Krassimir Ivandjiiski
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China to rule the world economy

China To Rule The World Economy

 Nov 06, 2007

The China-Russia Friendship Year is finishing early this month with great pageantry. Economic contacts underlying the galas are asymmetrical-Russia has silently accepted the role of China's sales outlet and raw material supplier. The two countries' political and business leaders are gathering in Moscow, November 6, for a second bilateral economic forum to take stock of mutual interests. Chinese interests are clear as it is, while Russian are based on China's advance to the world economic stage.

Indicatively, Jim Rogers, board chairman of Beeland Interests Inc. investment company, is shifting all his assets from the dollar to the yuan, which he expects to treble or even quadruple in the next decade. The American financial pundit said in late October he was pessimistic about his country's economy. Warren Buffett, the world's greatest stock market investor, and second on the billionaire list, mentioned non-dollar investment as his vital strategy several years ago. Equally tellingly, there are five Chinese blue chips and only three American on the world's capitalization top ten list.

China is, in certain respects, no exception in the developing world, whose markets are growing at an annual 50% rate or even faster from their low starting point-a pace that naturally implies hazards.

The promise of quick money is not the only thing that attracts big business to China. There is a general eastward shift of global finance due to world economic and demographic trends.

Chinese economic growth has kept at an average 10% last years. China firmly leads the world as manufacturer of low price and low-tech consumer goods, and ranked second in high-tech exports last year. It is following the road of Japan, Singapore, Thailand, Taiwan and Hong Kong, who owed their economic booms to export orientation. With cheap workforce, and free of intellectual property legal restrictions, they were avidly borrowing Western R and D to offer competitive commodities at much lower prices. Western companies soon shifted their own production to Asia.

China differs from its economic forerunners-its population of 1.3 billion makes up 20% of the world total. Low wages satisfy its huge and conscientious workforce. Low yuan rates promote Chinese exports worldwide. Immune to market ups and downs, the yuan has earned its country the reputation of an investment haven.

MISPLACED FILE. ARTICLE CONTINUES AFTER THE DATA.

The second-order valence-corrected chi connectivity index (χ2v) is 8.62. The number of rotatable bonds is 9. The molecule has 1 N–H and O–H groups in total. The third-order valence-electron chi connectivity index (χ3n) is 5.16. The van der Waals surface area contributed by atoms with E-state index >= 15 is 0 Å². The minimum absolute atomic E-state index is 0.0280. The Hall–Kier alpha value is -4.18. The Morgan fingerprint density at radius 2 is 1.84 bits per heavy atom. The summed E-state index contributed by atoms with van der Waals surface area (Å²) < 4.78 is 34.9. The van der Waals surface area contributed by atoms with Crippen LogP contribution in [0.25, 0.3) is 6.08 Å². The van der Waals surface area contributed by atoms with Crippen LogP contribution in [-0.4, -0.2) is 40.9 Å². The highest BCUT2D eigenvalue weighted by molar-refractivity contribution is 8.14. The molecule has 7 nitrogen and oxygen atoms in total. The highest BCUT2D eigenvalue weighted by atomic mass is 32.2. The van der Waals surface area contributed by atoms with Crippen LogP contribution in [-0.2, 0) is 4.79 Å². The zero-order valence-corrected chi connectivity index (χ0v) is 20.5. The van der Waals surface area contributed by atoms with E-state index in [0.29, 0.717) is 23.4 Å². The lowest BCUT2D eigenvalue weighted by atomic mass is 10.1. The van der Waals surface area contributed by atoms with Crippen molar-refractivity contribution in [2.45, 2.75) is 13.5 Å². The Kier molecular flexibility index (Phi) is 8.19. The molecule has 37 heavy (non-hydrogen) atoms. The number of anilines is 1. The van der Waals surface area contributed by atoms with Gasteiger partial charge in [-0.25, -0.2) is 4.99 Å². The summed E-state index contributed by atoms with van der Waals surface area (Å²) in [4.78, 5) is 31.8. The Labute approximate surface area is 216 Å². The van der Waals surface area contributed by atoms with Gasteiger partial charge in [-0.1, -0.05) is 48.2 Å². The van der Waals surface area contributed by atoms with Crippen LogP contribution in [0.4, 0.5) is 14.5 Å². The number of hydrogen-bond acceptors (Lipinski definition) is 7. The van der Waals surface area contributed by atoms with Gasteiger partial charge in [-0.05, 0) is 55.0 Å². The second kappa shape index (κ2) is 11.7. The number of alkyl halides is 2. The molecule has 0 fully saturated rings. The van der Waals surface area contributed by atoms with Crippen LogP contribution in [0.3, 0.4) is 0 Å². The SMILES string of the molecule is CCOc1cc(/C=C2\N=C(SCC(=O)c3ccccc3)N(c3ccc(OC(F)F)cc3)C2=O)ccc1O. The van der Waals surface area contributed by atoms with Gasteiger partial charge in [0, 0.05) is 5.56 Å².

It is difficult for the Western world to compete. The present-day U.S. economic growth rate is 3.9%, and the European Union's is 2.9%-this against burdensome pension and public welfare expenses as the population is aging rapidly. Social expenditures will peak in 2010-2015, with an expected drop of economic progress and living standards.

Production has shifted its core to Asia. The United States owes its leadership to sophisticated finance in need of steady inflow, with snowballing debts. Its trade gap made $836 billion last year, and the national debt leapt over $8 trillion.

China has a contrasting problem, with a need to slow down its economic growth from the current 10%. Meanwhile, some experts forecast its high pressure economy to treble within the next 20 years, and lead the world in trade and the gross domestic product, if calculated according to PPP (purchasing power parity).

Asia Pacific leads the world economy even now. It accounted for half of foreign trade and 60% of the world aggregate GDP at the turn of the century. The APEC meeting of 2001 called the region to replace the dollar with a new unit, the ACU, hinting at the United States' decline as regional leader.

With all these initiatives, Asia is passing over in conspicuous silence the emergence of China as its its new leader. Certain experts point to its long-established grip on the Asian-Pacific economy. America leads the show through financial institutions. Unlike it, China uses its Diaspora as a tool. Ethnic Chinese control 50% of private capital in the Philippines, 70% in Indonesia, and 80% in Thailand and Malaysia. The Diaspora is China's main overseas investor and export promoter. Now, China needs only to formalize its power. The yuan is forecast to become an all-Asian currency unit within twenty years in just such a formal move, and so bury the ACU idea.



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